my own voice is mine, valid and legitimate and worthy of respect - and I need to respect my own voice and stop worrying about what others will think of me.
(a lifelong learning opportunity for me, as i seem to keep forgetting and need to relearn....)

AnyBeth said...

I have a disability community local to me, but not terribly available. (Internet is 24/7.) And I can find different things online. (It pains me how the local group evidently refuses to get political even when politics directly affects the people. The city fought ADA and demonized people with disabilities when it inevitably lost the lawsuit that it never should have gotten into. We weren't willing to do anything, and that makes me sick.)

I'm a literally-overnight atheist living in an area where people use "Christian" to mean "good person". The closest possibly-relevant group is well over an hour away and meets infrequently. Were it not for those online communities, I'd be very alone in this aspect.

Aside from that, certain common features of internet communication makes my cognitive disabilities less obvious. Reading and typing are almost always easier for me than listening and speaking. And I'm generally places where response isn't expected to be immediate, so my slower processing and production speeds aren't often an issue. Like how there's no need for anyone to know how long it's taken me to write this comment, not unless I choose to say. It's nice. Better still, communities are so diverse that I'm part of private, friendly, accepting group where I can be however I am at any time. Even when my condition is severely affecting language. A community I can take part in ALL the time. Now I have to go tell them just how awesome they are.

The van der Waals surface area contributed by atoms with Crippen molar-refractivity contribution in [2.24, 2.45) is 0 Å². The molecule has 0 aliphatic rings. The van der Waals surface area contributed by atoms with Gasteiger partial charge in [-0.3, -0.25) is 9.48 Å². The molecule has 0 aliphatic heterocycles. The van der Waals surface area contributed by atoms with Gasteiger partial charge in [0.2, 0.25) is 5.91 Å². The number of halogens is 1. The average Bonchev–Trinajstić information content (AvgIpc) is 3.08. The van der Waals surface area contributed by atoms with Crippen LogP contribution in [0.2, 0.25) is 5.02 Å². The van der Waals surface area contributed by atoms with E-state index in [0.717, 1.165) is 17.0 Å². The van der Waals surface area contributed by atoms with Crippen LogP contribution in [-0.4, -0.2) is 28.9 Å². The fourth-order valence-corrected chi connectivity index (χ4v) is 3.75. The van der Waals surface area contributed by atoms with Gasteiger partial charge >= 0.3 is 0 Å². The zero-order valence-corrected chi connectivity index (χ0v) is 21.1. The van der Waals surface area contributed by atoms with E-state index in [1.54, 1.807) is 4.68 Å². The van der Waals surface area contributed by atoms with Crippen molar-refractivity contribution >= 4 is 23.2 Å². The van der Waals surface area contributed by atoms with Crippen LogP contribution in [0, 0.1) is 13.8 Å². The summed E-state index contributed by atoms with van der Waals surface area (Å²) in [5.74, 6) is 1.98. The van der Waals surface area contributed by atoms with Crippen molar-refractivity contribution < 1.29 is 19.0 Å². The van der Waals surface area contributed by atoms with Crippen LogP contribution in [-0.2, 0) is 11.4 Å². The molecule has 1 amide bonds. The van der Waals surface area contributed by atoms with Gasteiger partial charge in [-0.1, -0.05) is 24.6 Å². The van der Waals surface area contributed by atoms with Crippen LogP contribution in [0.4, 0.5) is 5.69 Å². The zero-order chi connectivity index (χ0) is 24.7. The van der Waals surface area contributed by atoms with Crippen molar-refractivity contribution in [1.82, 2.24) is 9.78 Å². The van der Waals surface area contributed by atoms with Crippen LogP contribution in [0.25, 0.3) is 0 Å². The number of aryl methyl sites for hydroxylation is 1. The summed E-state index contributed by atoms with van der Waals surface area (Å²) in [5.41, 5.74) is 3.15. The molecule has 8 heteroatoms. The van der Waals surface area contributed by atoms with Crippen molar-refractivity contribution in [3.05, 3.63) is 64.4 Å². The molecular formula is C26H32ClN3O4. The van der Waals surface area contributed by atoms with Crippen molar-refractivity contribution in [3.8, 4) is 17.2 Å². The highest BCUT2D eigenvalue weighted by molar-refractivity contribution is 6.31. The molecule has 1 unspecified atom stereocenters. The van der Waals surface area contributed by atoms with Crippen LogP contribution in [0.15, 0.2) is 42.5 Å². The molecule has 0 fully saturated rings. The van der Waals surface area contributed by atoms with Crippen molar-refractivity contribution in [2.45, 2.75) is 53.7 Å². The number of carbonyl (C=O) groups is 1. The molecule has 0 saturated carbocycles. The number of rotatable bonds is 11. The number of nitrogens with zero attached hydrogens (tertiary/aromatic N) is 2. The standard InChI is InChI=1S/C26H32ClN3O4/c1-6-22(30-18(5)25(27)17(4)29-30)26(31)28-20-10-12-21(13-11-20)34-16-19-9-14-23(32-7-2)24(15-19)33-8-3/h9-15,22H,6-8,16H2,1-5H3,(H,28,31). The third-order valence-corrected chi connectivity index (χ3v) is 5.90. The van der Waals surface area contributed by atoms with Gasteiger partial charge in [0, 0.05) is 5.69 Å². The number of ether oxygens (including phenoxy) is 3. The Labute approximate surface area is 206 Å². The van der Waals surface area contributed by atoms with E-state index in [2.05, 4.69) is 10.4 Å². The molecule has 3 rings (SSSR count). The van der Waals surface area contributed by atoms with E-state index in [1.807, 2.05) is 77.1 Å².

Anonymous said...

I am in the middle of this. When I had my accident and became disabled, I was (and continue to be) so thankful for the internet and other communications. I was stuck at home, but I wasn't stuck for community. Yet, I too get annoyed that people will chose to be on their devices instead of engaging with other folks that are with them. I am also annoyed that unless you are on Facebook, you can't participate in/with many things. I find that controlling. I like the idea that I can use the technology, but it doesn't use me. I would enjoy being away, in the nature, but would also be frustrated that I couldn't enjoy it to its fullness (hiking, boating, etc.) It is a balance, isn't it?

Anonymous said...

I am looking for information on the impacts of false allegations on ordinary people. So far I know the victims of slander and defamation may fall prey to family breakups, loss of job, loss of social standing, homelessness and sometimes suicide.

Is there a way to search your blog for all your articles on the subject of false claims and how they impact the falsely accused?

It seems we live in an age when people ignore defamation and delusion and seem to insist that every claim is true, which as you know is not possible. Anyway, since you are an expert and welcome spirited debate.... is there a way to search your archives for related articles on false claims and how they impact innocent people targeted by liars?

Thank you, by the way, for your contribution to clarifying abuse issues for your readers.

Dave Hingsburger said...

Anon at 21:47

I don't believe that the blog has a search engine of any kind. However, you won't find any articles written here about the topic because I'm sure I've not written about it on the blog. As I mentioned before, this is a personal, not work, blog. I'm not sure where you'd find that information but it must be available somewhere.